(d)  The Christian’s fight is a good fight, because it is fought with the best of issues and results.  No doubt it is a war in which there are tremendous struggles, agonizing conflicts, wounds, bruises, watchings, fastings, and fatigue.  But still every believer, without exception, is “more than conqueror through Him that loved him.”  No soldiers of Christ are ever lost, missing, or left dead on the battlefield.  No mourning will ever need to be put on, and no tears be shed for either private or officer in the army of Christ.  The muster-roll, when the last evening comes, will be found precisely the same that it was in the morning.  The English Guards marched out of London to the Crimean campaign a magnificent body of men; but many of the gallant fellows laid their bones in a foreign grave, and never saw London again.  Far different shall be the arrival of the Christian army in “the city which hath foundations, whose builder and maker is God.”  Not one shall be found lacking.  The words of our great Captain shall be found true: “Of them which Thou gavest Me have I lost none” (John 18:9).  Surely this is good!

(e)  The Christian’s fight is good, because it does good to the soul of him that fights it.  All other wars have a bad, lowering, and demoralizing tendency.  They call forth the worst passions of the human mind.  They harden the conscience, and sap the foundations of religion and morality.  The Christian warfare alone tends to call forth the best things that are left in man.  It promotes humility and charity, it lessens selfishness and worldliness, it induces men to set their affection on things above.  The old, the sick, the dying, are never known to repent of fighting Christ’s battles against sin, the world, and the devil.  Their only regret is that they did not begin to serve Christ long before.  The experience of that eminent saint, Philip Henry, does not stand alone.  In his last days he said to his family: “I take you all to record that a life spent in the service of Christ is the happiest life that a man can spend upon earth.”  Surely this is good!

(f)   The Christian’s fight is a good fight, because it does good to the world.  All other wars have a devastating, ravaging, and injurious effect.  The march of an army through a land is an awful scourge to the inhabitants.  Wherever it goes it impoverishes, wastes, and does harm.  Injury to persons, property, feelings, and morals invariably accompanies it.  Far different are the effects produced by Christian soldiers.  Wherever they live they are a blessing.  They raise the standard of religion and morality.  They invariably check the progress of drunkenness, Sabbath-breaking, profligacy, and dishonesty.  Even their enemies are obliged to respect them.  Go where you please, you will rarely find that barracks and garrisons do good to the neighborhood.  But go where you please, you will find that the presence of a few true Christians is a blessing.  Surely this is good!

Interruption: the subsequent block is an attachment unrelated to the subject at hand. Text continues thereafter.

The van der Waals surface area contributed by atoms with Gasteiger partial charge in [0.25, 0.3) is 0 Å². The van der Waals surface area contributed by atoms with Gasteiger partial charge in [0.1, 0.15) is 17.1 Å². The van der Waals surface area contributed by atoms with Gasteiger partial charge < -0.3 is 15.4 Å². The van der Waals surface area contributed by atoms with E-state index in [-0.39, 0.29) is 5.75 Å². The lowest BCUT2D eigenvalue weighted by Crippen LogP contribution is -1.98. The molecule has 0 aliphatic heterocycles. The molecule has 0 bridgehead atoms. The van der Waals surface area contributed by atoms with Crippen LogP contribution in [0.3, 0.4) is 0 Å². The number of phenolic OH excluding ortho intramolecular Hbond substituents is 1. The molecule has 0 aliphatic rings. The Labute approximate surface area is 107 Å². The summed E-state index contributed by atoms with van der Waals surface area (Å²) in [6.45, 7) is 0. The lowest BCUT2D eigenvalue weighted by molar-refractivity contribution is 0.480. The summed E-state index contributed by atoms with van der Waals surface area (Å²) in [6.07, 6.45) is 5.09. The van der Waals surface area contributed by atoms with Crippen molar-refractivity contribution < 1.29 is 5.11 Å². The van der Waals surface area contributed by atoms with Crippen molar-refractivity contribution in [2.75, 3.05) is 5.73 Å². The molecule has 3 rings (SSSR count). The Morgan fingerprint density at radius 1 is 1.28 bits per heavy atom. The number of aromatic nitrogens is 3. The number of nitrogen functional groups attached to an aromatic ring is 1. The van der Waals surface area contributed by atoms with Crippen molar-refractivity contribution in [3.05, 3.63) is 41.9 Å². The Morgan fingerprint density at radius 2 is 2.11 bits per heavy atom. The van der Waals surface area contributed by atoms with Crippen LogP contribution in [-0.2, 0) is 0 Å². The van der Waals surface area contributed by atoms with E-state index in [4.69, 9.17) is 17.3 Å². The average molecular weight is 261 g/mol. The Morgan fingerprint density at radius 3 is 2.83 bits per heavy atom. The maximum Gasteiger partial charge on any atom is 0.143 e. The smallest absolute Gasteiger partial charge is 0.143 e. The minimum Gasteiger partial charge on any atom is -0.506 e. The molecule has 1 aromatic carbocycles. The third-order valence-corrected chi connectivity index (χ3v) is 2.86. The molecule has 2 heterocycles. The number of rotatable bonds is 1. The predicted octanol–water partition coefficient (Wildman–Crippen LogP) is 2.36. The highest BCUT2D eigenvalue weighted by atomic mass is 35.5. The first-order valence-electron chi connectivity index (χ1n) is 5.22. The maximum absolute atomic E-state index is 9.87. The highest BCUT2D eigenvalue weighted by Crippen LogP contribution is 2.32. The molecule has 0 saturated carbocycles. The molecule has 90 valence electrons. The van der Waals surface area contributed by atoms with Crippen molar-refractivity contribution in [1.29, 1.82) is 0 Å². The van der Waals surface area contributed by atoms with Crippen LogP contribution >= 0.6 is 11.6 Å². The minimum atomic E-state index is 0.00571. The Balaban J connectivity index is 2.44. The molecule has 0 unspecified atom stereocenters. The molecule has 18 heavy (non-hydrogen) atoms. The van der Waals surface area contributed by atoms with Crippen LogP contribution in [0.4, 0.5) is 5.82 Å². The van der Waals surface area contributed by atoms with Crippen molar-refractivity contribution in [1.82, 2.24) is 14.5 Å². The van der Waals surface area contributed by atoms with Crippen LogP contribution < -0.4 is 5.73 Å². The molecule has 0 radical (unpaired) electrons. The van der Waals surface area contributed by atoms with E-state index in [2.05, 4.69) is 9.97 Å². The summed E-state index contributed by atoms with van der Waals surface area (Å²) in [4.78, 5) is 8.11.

(g)  Finally, the Christian’s fight is good, because the end is a glorious reward for all who fight it.  Who can tell the wages that Christ will pay to all His faithful people? Who can estimate the good things that our Divine Captain has laid up for those who confess Him before men?  A grateful country can give to her successful warrior’s medals, Victoria crosses, pensions, peerages, honors, and titles.  But it can give nothing that will last and endure forever, nothing than can be carried beyond the grave.  The bravest generals and soldiers must go down one day before the king of terrors.  Better, far better, is the position of him who fights under Christ’s banner against sin, the world, and the devil, He may get little praise of man while he lives, and go down to the grave with little honor; but he shall have that which is far better, because far more enduring.  It shall have “a crown of glory that fadeth not away.”  Surely this is good.

Reader, settle it in your mind that the Christian fight is a good fight, really good, truly good, emphatically good.  You see only part of it yet.  You see the struggle, but not the end; you see the campaign, but not the reward; you see the cross, but not the crown.  You see a few humble, broken-spirited, penitent, praying people, enduring hardships and despised by the world; but you see not the hand of God over them, the face of God smiling on them, the kingdom of glory prepared for them.  These things are yet to be revealed.  Judge not by appearances.  There are more good things about the Christian warfare than you see.

 ryleJ.C. Ryle (1816 – 1900) was an evangelical Anglican clergyman and first Bishop of Liverpool. He was renowned for his powerful preaching and extensive tracts.

Holly SandsThe Good Fight by J.C. Ryle